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EU asks public for help in tackling rise in obesity By Jeremy SmithThu Dec 8, 6:39 AM ET
Europe's health chief issued a public invitation on Thursday to find concrete ideas for tackling an alarming rise in obesity, especially among children, by promoting healthy diets coupled with more physical exercise.
Views on how to make fruits and vegetables more attractive to consumers, as well as improving the nutritional value of school meals, are included in an extensive European Commission survey that aims to curb Europeans' expanding waistlines.
"More than 400,000 children are estimated to become overweight every year and today's overweight teenagers are tomorrow's heart attack or diabetes victims," EU Health and Consumer Protection Commissioner Markos Kyprianou said.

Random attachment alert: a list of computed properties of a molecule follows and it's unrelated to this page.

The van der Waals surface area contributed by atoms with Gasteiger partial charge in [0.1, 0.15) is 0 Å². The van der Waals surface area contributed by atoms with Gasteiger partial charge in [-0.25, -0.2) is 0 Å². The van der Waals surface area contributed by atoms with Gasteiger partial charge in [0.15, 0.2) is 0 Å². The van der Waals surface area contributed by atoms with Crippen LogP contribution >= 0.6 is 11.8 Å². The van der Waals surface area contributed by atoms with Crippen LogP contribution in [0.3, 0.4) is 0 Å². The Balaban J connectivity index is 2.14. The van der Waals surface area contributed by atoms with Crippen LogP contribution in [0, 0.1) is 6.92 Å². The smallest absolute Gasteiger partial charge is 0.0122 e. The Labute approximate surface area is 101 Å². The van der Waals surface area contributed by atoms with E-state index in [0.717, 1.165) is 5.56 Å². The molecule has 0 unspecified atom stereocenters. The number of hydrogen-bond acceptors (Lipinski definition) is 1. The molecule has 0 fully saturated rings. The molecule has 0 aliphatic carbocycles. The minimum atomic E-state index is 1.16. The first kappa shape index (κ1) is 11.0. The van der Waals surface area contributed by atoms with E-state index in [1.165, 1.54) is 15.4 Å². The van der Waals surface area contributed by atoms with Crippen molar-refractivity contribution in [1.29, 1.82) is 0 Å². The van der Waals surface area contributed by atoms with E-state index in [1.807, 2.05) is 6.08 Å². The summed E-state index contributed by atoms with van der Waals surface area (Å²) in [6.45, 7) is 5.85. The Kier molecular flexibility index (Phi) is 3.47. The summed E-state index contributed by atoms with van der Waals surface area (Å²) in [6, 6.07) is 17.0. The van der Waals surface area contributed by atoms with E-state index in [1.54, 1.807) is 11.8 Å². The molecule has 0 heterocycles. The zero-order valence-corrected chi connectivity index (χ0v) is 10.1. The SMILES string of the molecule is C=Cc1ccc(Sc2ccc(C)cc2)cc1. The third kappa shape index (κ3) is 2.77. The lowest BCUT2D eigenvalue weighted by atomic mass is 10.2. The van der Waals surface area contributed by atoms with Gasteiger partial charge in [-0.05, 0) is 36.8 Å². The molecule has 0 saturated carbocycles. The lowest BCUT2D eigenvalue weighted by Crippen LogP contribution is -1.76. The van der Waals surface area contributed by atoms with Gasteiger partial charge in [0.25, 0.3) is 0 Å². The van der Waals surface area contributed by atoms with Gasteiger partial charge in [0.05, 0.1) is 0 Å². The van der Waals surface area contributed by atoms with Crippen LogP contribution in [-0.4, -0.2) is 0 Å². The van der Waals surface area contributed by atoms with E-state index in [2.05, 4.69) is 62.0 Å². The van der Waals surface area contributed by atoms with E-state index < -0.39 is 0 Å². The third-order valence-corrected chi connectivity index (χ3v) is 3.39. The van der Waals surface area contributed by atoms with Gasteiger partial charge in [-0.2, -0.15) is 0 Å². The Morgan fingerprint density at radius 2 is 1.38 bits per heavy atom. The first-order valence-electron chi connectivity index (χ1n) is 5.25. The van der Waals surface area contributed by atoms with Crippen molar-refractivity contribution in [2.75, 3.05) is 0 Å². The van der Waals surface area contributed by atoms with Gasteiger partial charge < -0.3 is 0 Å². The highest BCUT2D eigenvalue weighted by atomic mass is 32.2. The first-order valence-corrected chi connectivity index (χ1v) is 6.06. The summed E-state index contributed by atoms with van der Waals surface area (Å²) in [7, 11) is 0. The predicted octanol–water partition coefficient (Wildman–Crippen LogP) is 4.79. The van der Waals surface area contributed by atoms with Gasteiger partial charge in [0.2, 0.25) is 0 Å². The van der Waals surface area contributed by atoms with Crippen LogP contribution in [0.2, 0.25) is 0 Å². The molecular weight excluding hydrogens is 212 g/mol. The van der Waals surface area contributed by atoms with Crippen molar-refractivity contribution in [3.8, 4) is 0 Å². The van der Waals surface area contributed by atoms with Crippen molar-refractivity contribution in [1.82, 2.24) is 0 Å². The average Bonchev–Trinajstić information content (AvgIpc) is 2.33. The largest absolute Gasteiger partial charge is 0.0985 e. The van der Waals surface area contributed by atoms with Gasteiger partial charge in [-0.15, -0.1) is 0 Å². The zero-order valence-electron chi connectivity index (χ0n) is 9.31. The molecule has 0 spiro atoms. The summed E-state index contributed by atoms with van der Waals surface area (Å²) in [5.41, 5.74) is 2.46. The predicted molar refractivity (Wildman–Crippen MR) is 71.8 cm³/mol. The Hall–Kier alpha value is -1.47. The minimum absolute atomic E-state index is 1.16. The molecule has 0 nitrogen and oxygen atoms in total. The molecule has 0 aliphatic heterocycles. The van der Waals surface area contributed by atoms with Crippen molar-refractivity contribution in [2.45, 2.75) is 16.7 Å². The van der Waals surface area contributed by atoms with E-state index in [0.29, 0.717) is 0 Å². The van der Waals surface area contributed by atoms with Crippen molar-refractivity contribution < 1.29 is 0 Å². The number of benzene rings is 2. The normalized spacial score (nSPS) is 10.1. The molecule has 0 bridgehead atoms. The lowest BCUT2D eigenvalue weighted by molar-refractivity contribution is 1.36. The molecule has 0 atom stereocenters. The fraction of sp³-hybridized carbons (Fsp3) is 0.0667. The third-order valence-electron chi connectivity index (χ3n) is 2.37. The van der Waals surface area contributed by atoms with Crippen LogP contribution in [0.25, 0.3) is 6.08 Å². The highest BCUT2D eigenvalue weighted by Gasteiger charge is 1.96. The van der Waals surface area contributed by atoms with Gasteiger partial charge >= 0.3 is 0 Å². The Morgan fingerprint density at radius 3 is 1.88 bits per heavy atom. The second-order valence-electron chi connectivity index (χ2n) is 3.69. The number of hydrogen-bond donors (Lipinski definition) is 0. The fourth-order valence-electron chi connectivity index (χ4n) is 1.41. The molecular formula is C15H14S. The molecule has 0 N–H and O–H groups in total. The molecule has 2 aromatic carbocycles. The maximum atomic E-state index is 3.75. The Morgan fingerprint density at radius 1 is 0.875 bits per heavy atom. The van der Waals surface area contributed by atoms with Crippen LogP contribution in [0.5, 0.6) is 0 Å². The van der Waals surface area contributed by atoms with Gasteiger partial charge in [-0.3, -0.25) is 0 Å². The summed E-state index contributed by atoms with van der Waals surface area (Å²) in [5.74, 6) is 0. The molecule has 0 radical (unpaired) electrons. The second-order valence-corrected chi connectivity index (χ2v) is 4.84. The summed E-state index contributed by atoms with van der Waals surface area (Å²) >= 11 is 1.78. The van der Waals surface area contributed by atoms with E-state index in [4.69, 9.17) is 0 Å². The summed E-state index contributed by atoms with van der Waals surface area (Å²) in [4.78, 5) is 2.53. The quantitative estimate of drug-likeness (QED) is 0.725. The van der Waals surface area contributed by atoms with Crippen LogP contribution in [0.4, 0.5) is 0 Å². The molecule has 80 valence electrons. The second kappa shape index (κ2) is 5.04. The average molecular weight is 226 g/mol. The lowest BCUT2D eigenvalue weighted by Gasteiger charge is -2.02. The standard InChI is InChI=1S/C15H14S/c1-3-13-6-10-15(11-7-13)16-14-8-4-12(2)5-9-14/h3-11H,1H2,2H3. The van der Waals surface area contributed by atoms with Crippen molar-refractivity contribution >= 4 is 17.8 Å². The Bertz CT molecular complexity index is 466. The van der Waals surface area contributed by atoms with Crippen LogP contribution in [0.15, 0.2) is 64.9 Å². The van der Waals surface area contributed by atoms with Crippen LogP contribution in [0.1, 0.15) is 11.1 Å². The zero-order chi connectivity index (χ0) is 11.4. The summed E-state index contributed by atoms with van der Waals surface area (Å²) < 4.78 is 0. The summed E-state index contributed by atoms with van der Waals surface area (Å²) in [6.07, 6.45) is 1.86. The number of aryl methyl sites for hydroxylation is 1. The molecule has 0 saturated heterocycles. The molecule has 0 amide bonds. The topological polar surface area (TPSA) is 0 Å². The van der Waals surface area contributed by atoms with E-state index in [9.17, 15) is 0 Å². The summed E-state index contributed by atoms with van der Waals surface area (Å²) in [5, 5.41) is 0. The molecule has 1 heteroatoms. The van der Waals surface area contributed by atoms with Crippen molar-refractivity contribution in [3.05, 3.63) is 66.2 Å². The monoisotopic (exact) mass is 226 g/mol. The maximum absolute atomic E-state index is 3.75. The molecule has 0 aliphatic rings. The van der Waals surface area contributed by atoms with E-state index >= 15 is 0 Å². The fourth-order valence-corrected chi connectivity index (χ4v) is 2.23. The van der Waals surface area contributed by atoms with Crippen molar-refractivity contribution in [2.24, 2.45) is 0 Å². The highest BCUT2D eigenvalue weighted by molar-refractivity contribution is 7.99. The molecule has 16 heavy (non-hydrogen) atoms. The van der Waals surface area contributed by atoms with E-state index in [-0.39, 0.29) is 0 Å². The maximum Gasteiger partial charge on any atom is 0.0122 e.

In the 25-nation EU, up to 27 percent of men and 38 percent of women are now considered to be obese, with almost one in four children seen as overweight. Obesity also accounts for up to 7 percent of health care costs across the bloc.
The problem is worst in southern countries, as traditionally healthy Mediterranean diets give way to processed foods rich in fat, sugar and salt -- although Poland and Britain have also seen steep rises in child obesity in recent years.
Spain, Portugal and Italy report obesity levels above 30 percent in children aged between 7 and 11, the Commission says.
The Commission's public consultation will run until March, with a report summarizing the findings due by June.
It pays special attention to food offered to children in schools, saying it is "vital that children be guided toward healthy behaviors" and requesting views on the "excessive intake of energy-dense and sugar-sweetened soft drinks."
Other areas include ways of presenting nutrition information to consumers and whether national self-regulation on advertising foods that are energy-dense and poor in micronutrients is enough for EU governments to reverse the Europe's obesity trend.